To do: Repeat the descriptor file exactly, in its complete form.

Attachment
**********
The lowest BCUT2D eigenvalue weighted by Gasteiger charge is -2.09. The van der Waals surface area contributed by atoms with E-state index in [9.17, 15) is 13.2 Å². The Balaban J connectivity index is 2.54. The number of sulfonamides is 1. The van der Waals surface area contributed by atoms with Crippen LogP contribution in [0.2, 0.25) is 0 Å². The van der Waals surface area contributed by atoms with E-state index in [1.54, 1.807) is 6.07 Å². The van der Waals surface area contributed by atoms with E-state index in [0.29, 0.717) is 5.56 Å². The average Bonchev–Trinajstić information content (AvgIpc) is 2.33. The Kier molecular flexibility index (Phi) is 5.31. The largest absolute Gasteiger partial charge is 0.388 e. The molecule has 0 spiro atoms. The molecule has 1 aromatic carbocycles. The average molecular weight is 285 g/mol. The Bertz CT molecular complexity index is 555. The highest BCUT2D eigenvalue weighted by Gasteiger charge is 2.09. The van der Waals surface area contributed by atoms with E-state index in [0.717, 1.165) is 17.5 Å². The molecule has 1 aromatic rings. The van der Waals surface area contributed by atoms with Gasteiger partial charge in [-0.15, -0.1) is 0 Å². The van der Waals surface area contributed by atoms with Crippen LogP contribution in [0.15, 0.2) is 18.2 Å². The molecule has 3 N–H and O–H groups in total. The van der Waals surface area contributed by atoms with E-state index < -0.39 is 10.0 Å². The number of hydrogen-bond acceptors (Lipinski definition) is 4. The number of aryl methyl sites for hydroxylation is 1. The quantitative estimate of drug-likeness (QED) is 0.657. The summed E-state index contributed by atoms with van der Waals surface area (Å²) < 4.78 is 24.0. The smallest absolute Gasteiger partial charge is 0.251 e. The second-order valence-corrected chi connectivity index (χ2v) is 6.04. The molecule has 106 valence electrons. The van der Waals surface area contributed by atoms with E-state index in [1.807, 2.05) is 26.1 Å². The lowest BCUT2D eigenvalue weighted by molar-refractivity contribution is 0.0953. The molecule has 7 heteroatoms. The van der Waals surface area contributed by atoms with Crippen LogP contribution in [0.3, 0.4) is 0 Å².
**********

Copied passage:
The lowest BCUT2D eigenvalue weighted by Gasteiger charge is -2.09. The van der Waals surface area contributed by atoms with E-state index in [9.17, 15) is 13.2 Å². The Balaban J connectivity index is 2.54. The number of sulfonamides is 1. The van der Waals surface area contributed by atoms with Crippen LogP contribution in [0.2, 0.25) is 0 Å². The van der Waals surface area contributed by atoms with E-state index in [1.54, 1.807) is 6.07 Å². The van der Waals surface area contributed by atoms with E-state index in [0.29, 0.717) is 5.56 Å². The average Bonchev–Trinajstić information content (AvgIpc) is 2.33. The Kier molecular flexibility index (Phi) is 5.31. The largest absolute Gasteiger partial charge is 0.388 e. The molecule has 0 spiro atoms. The molecule has 1 aromatic carbocycles. The average molecular weight is 285 g/mol. The Bertz CT molecular complexity index is 555. The highest BCUT2D eigenvalue weighted by Gasteiger charge is 2.09. The van der Waals surface area contributed by atoms with E-state index in [0.717, 1.165) is 17.5 Å². The molecule has 1 aromatic rings. The van der Waals surface area contributed by atoms with Gasteiger partial charge in [-0.15, -0.1) is 0 Å². The van der Waals surface area contributed by atoms with Crippen LogP contribution in [0.15, 0.2) is 18.2 Å². The molecule has 3 N–H and O–H groups in total. The van der Waals surface area contributed by atoms with E-state index < -0.39 is 10.0 Å². The number of hydrogen-bond acceptors (Lipinski definition) is 4. The number of aryl methyl sites for hydroxylation is 1. The quantitative estimate of drug-likeness (QED) is 0.657. The summed E-state index contributed by atoms with van der Waals surface area (Å²) < 4.78 is 24.0. The smallest absolute Gasteiger partial charge is 0.251 e. The second-order valence-corrected chi connectivity index (χ2v) is 6.04. The molecule has 106 valence electrons. The van der Waals surface area contributed by atoms with E-state index in [1.807, 2.05) is 26.1 Å². The lowest BCUT2D eigenvalue weighted by molar-refractivity contribution is 0.0953. The molecule has 7 heteroatoms. The van der Waals surface area contributed by atoms with Crippen LogP contribution in [0.3, 0.4) is 0 Å².